Two Trees Closes on Domino Factory in $185 Million Deal
Daniel Geiger Oct. 15, 2012, 12:44 p.m.
Two Trees has completed a $185 million acquisition of the Domino Sugar Factory, an 11-acre parcel on the Brooklyn Waterfront where the development firm plans to build potentially billions of dollars worth of residential apartments.
The site had been at the center of a months-long legal dispute between its two previous owners, CPC Resources and the Katan Group, in which Katan had tried to block the sale to Two Trees on claims it had received higher offers from other buyers, including the investor Joe Chetrit.
Katan and CPCR bought the site in 2006 for $55 million with plans to build a group of high-rise residential towers that would feature a significant component of affordable housing. But by last year, the partnership was in default on over $125 million it had borrowed in connection with the project and Katan filed suit against CPCR alleging the company had accomplished little in accruing the massive debt and had mismanaged the project.
After arranging to hand the Domino site to its lender Pacific Coast Capital Partners in a deal that would have valued the site at around $140 million, CPCR reached an agreement with Two Trees in June to sell it for $160 million. Eventually Two Trees raised its offer to $185 million after Katan claimed it had better bids from other interested buyers that reached in excess of $200 million.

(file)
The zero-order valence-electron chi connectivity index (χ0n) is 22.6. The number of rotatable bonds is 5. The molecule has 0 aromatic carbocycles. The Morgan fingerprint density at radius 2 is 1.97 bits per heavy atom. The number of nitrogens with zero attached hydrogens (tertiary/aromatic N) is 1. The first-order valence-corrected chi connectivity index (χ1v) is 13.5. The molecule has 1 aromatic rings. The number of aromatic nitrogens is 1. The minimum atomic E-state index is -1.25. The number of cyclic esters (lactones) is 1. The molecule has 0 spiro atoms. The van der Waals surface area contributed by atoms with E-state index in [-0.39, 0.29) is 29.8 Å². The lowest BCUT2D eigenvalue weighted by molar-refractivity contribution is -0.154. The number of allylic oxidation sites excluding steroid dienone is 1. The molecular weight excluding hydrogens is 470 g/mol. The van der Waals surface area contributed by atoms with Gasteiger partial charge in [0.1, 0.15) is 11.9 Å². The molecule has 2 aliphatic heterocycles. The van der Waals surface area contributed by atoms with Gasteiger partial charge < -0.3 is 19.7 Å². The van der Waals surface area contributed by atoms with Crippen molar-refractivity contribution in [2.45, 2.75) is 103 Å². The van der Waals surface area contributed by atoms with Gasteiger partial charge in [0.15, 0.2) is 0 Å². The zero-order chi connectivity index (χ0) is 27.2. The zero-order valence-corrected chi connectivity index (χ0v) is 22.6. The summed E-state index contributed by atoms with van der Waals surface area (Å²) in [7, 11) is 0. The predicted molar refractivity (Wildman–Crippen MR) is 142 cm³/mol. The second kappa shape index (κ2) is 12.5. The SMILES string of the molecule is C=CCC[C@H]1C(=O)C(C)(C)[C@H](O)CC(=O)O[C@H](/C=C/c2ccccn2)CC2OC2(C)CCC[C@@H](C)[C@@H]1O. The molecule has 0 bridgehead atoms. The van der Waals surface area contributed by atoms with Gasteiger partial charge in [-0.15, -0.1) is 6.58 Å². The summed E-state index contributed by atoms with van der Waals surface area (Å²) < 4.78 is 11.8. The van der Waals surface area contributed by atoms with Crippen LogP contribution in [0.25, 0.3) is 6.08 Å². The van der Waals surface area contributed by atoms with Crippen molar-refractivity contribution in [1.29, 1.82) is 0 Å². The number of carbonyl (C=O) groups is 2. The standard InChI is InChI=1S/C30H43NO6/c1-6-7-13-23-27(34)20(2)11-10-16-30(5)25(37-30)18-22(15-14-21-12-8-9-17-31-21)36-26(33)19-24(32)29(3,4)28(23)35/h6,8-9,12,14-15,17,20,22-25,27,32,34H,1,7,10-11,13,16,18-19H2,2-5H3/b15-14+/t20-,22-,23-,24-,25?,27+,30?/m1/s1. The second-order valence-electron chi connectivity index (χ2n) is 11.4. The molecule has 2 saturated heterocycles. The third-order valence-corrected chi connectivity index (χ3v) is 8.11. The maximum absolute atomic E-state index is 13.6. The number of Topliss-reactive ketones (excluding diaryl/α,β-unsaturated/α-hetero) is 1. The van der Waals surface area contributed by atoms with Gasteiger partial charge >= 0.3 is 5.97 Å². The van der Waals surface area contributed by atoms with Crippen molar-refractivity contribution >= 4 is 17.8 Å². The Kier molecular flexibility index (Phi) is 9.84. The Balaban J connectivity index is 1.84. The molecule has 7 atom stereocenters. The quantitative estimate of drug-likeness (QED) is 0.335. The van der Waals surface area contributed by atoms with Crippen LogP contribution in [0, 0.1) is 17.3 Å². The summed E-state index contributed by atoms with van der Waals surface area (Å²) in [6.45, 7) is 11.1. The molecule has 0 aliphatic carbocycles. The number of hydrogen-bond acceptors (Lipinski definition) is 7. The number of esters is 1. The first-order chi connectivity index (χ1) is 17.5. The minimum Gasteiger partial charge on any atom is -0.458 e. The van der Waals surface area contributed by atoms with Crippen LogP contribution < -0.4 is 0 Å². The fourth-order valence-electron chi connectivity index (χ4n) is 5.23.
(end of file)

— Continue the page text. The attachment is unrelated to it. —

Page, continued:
Katan attempted to block the sale to Two Trees, winning a temporary injunction against the sale in late September. That decision, Katan’s final legal option in opposing the deal, was overthrown last week by a state Appellate Court, paving the way for Two Trees to close on the site, which features the derelict remnants of what was once one of the world’s largest sugar refineries.
“The sale of Domino heralds a stronger, more viable CPC, strengthening our ability to focus on our core mission of providing much needed capital for affordable housing across New York City and State,” Rafael Cestero, the president and CEO of the Community Preservation Corporation said in a statement released by the organization. “Two Trees has a track record in developing and revitalizing communities, and this deal is an excellent opportunity for Domino to become the vibrant, mixed-income waterfront community we envision it to be.”
Katan’s lawyers have hinted that the company may opt to sue CPCR for the lost proceeds it would have been able to net from selling to one of the buyers it claims would have extended substantially more for the factory site.